Tuesday, February 21, 2006

Freakonomics, by Steven D. Levitt and Stephen J. Dubner

Freakonomics: A Rogue Economist Explores the Hidden Side of Everything, by Steven D. Levitt and Stephen J. Dubner

Levitt and Dubner are certainly not trying to make any friends here! They start by demonstrating how teachers commit fraud, then compare the Ku Klux Klan and real estate agents, illustrate how legalizing abortion has dramatically dropped nationwide crime rates, and finally wrap up with two chapters about how little active parenting actually affects children. Wow. Sure to offend both conservatives (capital punishment doesn’t deter crime) and liberals (a swimming pool is more dangerous than a gun), these guys aren’t running for public office anytime soon!

The entire time I was reading this I couldn’t shake the idea that I was overhearing a group of friends having a good-natured debate at a bar. A lot of thought-provoking questions are asked, but the answers—while seemingly well-reasoned—are lacking much backing data. For example, at one point the assertion is made that traveling in either a car or a plane carries roughly the same odds of dying when measured on a per-hour basis. Okay, I buy it; I certainly spend much more time driving than flying, so the odds of being in a car crash are much greater than a plane wreck. However, there are no data presented about what those numbers may be. It seems reasonable, meshes well with my gut feel, sounds as good sober as it does with a couple of beers. It is also unsubstantiated, something I find a bit surprising for a book on economics.

Another question discussed is, “Does a persons name affect how he is perceived? Is DeShawn Williams treated differently than Jake Williams” It has always seemed to me that the answer to this is yes, but only in absentia. If I hear of someone named Nosmo or Santa or Seven, I’m going to roll my eyes and snicker. Once I’m introduced to that person, though, the name becomes much less important and instead how he or she acts becomes paramount. This issue of how face-time changes perceptions isn’t really touched upon.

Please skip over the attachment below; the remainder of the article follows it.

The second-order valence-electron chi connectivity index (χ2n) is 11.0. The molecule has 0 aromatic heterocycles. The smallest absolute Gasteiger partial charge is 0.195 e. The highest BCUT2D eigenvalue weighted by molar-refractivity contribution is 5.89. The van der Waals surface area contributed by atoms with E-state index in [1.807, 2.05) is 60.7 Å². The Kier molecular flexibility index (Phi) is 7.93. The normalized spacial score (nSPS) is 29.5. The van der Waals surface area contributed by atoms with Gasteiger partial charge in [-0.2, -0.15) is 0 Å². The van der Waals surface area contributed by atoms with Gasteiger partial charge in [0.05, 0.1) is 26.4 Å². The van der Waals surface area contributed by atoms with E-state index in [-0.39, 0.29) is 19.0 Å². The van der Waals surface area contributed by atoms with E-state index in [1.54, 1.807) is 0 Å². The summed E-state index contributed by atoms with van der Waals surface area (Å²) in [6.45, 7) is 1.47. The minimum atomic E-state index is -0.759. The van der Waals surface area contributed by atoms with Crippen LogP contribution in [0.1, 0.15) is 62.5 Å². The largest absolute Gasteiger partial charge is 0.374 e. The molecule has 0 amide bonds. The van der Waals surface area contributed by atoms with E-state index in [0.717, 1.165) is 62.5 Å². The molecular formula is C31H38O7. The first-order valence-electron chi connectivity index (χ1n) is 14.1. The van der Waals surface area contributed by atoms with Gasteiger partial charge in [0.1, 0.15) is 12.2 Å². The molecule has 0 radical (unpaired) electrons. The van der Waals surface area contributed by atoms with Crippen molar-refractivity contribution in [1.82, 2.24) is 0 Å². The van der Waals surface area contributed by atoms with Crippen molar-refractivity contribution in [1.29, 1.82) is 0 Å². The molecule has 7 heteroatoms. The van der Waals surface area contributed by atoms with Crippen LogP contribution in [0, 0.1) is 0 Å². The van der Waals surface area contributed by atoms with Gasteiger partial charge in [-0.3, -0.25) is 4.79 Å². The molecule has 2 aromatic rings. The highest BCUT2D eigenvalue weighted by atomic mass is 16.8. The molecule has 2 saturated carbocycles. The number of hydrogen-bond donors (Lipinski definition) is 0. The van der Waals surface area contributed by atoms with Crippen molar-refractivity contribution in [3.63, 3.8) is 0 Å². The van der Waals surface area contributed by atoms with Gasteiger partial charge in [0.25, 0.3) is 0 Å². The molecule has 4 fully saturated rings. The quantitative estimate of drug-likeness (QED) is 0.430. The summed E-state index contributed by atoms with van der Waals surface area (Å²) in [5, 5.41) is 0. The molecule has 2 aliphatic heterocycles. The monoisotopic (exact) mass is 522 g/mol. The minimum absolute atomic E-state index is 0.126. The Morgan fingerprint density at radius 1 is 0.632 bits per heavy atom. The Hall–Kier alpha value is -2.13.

Another problem I have is that many of the points-of-view presented are too US-centric. For instance, while it is true that the uptick in abortions seems to correspond with the downtick in violent crime in America, my understanding is this isn’t true in other countries with similar changes in birth control laws. It would be interesting to delve into the data and perhaps see why, but again that isn’t presented here. This isn’t a great treatise on economics because of the lack of hard data. What it is, however, is a really good book for starting bar arguments. I enjoyed reading it, and will recommend it to others without hesitation.

First Sentence:
Imagine for a moment that you are the manager of a day-care center.

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